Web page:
HANSEL AND GRETEL


   Once upon a time . . . a very poor woodcutter lived in a tiny cottage in 
the forest with his two children, Hansel and Gretel. His second wife often 
ill-treated the children and was forever nagging the woodcutter.

   "There is not enough food in the house for us all. There are too many 
mouths to feed! We must get rid of the two brats," she declared. And she kept 
on trying to persuade her husband to abandon his children in the forest.

   "Take them miles from home, so far that they can never find their way back!
Maybe someone will find them and give them a home." The downcast woodcutter 
didn't know what to do. Hansel who, one evening, had overheard his parents'
conversation, comforted Gretel.                                 =--=

   "Don't worry! If they do leave us in the forest, we'll find the way home," 
he said. And slipping out of the house he filled his pockets with little white
pebbles, then went back to bed.

   All night long, the woodcutter's wife harped on and on at her husband till,
at dawn, he led Hansel and Gretel away into the forest. But as they went into 
the depths of the trees, Hansel dropped a little white pebble here and there 
on the mossy green ground. At a certain point, the two children found they 
really were alone: the woodcutter had plucked up enough courage to desert 
them, had mumbled an excuse and was gone.

   Night fell but the woodcutter did not return. Gretel began to sob bitterly.
Hansel too felt scared but he tried to hide his feelings and comfort his 
sister.

   "Don't cry, trust me! I swear I'll take you home even if Father doesn t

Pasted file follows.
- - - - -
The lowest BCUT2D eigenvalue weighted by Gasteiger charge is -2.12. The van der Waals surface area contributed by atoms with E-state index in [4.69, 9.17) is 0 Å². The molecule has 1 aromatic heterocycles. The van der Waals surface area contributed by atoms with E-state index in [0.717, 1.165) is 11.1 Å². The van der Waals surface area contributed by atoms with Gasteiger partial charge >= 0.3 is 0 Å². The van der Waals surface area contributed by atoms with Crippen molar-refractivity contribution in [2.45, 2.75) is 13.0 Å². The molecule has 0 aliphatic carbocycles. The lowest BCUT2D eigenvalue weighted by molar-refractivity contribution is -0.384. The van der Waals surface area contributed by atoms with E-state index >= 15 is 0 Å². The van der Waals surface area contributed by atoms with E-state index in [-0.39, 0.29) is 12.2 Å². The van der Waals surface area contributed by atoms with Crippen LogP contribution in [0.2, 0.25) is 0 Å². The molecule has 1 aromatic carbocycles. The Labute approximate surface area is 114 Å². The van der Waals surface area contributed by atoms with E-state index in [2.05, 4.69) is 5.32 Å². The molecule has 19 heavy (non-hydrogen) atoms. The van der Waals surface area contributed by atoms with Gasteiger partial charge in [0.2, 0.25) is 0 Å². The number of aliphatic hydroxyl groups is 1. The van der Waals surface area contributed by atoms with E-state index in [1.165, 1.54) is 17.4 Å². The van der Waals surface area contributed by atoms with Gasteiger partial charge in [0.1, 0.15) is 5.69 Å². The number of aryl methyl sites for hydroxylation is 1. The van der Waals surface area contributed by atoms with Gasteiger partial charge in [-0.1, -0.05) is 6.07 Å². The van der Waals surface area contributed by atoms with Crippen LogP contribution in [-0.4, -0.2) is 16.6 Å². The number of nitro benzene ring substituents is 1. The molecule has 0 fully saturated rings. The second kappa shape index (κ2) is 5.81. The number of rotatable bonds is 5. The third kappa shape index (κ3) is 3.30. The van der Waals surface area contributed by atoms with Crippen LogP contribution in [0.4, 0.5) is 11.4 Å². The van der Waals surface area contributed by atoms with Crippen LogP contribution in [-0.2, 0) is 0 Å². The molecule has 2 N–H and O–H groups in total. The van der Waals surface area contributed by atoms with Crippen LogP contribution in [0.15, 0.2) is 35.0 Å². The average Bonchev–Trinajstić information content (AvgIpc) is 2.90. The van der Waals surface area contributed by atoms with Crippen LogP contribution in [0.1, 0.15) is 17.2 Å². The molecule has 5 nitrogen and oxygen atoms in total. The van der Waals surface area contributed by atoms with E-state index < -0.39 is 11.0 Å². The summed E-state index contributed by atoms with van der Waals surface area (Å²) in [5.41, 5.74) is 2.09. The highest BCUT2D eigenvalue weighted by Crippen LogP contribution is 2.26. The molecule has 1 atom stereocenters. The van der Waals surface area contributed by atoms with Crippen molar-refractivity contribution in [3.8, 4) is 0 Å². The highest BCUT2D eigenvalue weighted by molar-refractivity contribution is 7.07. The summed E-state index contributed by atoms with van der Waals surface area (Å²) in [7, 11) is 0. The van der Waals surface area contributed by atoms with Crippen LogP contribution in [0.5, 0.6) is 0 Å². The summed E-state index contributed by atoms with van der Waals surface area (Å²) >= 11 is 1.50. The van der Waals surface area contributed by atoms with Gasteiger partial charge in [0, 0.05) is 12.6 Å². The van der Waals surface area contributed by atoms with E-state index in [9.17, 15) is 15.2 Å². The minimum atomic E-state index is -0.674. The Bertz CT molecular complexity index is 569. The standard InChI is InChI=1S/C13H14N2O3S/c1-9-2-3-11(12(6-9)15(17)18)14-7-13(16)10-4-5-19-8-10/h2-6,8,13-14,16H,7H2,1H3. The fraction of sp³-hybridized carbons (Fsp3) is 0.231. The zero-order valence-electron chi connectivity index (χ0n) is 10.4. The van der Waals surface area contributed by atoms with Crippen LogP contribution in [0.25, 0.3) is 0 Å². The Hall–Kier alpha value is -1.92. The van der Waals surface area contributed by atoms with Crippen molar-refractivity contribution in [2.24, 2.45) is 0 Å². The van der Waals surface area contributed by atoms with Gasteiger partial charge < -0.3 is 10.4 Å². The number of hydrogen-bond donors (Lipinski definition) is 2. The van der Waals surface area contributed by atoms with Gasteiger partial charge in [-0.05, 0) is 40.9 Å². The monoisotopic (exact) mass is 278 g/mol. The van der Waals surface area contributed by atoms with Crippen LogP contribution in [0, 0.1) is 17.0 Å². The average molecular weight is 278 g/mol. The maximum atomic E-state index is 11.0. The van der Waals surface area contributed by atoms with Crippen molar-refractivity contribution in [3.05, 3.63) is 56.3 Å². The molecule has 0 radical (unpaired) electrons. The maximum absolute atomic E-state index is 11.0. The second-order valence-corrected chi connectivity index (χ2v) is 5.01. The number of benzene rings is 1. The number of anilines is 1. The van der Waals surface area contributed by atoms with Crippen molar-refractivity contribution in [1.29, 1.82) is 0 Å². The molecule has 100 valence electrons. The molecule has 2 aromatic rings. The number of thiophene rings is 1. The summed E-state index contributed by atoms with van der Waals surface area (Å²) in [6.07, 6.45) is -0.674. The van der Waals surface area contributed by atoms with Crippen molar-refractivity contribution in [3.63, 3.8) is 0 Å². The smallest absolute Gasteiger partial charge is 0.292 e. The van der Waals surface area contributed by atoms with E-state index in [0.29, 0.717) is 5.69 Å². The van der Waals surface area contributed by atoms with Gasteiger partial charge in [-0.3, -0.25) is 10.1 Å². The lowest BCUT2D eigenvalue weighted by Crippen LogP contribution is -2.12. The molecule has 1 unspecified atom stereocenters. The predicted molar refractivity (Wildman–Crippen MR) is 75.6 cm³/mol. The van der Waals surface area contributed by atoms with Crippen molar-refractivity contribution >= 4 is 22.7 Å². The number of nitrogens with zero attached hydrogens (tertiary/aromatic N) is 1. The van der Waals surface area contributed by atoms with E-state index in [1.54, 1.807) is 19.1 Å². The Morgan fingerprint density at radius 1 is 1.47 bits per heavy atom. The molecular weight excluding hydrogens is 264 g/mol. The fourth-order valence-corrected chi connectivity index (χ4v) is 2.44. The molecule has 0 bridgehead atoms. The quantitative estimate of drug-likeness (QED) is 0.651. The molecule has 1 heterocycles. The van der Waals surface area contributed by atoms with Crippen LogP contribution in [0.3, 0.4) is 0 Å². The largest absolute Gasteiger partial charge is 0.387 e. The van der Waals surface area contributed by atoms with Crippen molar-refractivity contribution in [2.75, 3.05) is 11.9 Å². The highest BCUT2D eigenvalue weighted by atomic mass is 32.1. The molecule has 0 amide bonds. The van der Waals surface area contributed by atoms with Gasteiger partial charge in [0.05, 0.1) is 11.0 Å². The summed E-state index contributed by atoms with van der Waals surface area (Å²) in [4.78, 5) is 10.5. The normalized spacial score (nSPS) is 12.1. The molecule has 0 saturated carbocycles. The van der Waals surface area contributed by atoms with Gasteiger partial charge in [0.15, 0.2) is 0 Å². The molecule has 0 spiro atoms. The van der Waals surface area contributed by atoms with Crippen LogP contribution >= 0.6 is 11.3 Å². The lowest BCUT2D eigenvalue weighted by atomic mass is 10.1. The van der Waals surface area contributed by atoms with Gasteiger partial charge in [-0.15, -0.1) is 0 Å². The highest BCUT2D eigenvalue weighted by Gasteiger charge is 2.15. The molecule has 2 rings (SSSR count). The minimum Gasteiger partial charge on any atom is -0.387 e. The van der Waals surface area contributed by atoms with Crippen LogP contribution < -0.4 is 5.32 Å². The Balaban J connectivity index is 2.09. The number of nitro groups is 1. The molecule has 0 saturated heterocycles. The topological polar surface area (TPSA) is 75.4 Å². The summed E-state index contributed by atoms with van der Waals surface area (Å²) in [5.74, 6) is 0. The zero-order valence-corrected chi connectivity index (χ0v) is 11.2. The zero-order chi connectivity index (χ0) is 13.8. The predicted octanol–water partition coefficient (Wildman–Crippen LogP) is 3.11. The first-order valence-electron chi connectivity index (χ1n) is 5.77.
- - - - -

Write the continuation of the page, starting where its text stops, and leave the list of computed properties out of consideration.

come back for us!" Luckily the moon was full that night and Hansel waited till
its cold light filtered through the trees.

   "Now give me your hand!" he said. "We'll get home safely, you'll see!" The 
tiny white pebbles gleamed in the moonlight, and the children found their
way home. They crept through a half-open window, without wakening their 
parents. Cold, tired but thankful to be home again, they slipped into bed.

   Next day, when their stepmother discovered that Hansel and Gretel had 
returned, she went into a rage. Stifling her anger in front of the children, 
she locked her bedroom door, reproachlng her husband for failing to carry out 
her orders. The weak woodcutter protested, torn as he was between shame and 
fear of disobeying his cruel wife. The wicked stepmother kept Hansel and 
Gretel under lock and key all day with nothing for supper but a sip of water 
and some hard bread. All night, husband and wife quarrelled, and when dawn 
came, the woodcutter led the children out into the forest.

   Hansel, however, had not eaten his bread, and as he walked through the 
trees, he left a trail of crumbs behind him to mark the way. But the little 
boy had forgotten about the hungry birds that lived in the forest. When they 
saw him, they flew along behind and in no time at all, had eaten all the 
crumbs. Again, with a lame excuse, the woodcutter left his two children by 
themselves.

   "I've left a trail, like last time!" Hansel whispered to Gretel, 
consolingly. But when night fell, they saw to their horror, that all the 
crumbs had gone.

   "I'm frightened!" wept Gretel bitterly. "I'm cold and hungry and I want to 
go home!"

   "Don't be afraid. I'm here to look after you!" Hansel tried to encourage 
his sister, but he too shivered when he glimpsed frightening shadows and evil 
eyes around them in the darkness. All night the two children huddled together